What is the 'Give a Bat a Home' appeal and why is it important? Paul Wilkinson, Senior Ecologist at the Canal & River Trust, explains more.
1. What is the Give a Bat a Home appeal and why is it important?
It’s crucial as the bat population across England and Wales face threats to their survival. To help we’ve launched our first national bat monitoring scheme to help give bats a much-needed home across the canal and river network. We want to protect these wonderful creatures by building bat boxes that will last for twenty years and provide roosts for a family of bats to raise their young away from harm.
2. To give us a bit of background, can you explain your role at the Canal & River Trust?
I am lucky enough to have worked as an ecologist for the Canal & River Trust since 2003. Part of my role involves raising awareness of bat preservation. In 2007 we set up our first community bat box scheme. The scheme is a great way of providing bat roosts and identifying which species are using the site. We know very little about the 18 or so species that we have in the UK – the Give a Bat a Home appeal is an extension of this so we can learn about and protect the species across our 2000 mile waterway network.
3. Do bats have a bad reputation with humans?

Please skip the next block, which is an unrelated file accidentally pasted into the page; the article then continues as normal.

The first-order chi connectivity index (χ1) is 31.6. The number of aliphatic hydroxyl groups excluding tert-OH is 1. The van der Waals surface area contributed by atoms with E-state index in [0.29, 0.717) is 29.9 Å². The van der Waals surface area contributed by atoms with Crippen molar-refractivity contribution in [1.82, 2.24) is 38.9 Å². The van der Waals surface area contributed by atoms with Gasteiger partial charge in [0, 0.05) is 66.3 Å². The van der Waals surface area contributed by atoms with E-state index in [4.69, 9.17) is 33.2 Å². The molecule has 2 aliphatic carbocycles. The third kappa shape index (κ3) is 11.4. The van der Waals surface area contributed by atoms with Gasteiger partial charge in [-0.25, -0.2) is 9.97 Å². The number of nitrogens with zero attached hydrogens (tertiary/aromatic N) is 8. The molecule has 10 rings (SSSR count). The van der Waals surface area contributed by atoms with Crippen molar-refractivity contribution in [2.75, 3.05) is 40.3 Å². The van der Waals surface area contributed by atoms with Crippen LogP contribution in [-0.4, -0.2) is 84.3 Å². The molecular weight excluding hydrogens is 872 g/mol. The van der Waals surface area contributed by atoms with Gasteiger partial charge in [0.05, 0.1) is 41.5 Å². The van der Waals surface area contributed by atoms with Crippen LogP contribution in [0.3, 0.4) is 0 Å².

Most people don’t have contact with bats, so misconceptions can be common. They are also hard to find with large numbers of bats able to fit into incredibly small spaces. They can also fully navigate without light, so tend to be spotted in the dark. Reasons such as these make it hard for people to understand them – before we had the science to open their amazing world of course!
4. What would happen if we didn’t help bats?
Bats are a key element in our ecosystem – they eat large numbers of insects and protect us from disease. The pest control service that they provide is probably worth million alone! The decline of bats also has a ripple effect on other species, including owls, who need bats to survive.
5. Can you tell us an unusual bat fact?
Bats emit noise from their noses! Amazingly, some bats have managed to develop novel techniques to pounce on moths that might hear them coming. Moths have ears on their wings to listen out for bat echolocation so bats have learnt to modify their calls to sound like they are much further away – a cunning way to catch their prey.
6. How can we help?
Bats need our support – there are many ways you can help. Take some time to learn about them and spread the word about how misunderstood they are. As time goes by more and more roosting sites are being destroyed. Without these vital areas, bats lose safe places to sleep. A donation to our very first national bat monitoring scheme could go as far as protecting the life of a bat.
Our bats need you. Donate to our first ever national bat monitoring scheme and help us protect them from harm.
Last date edited: 11 November 2016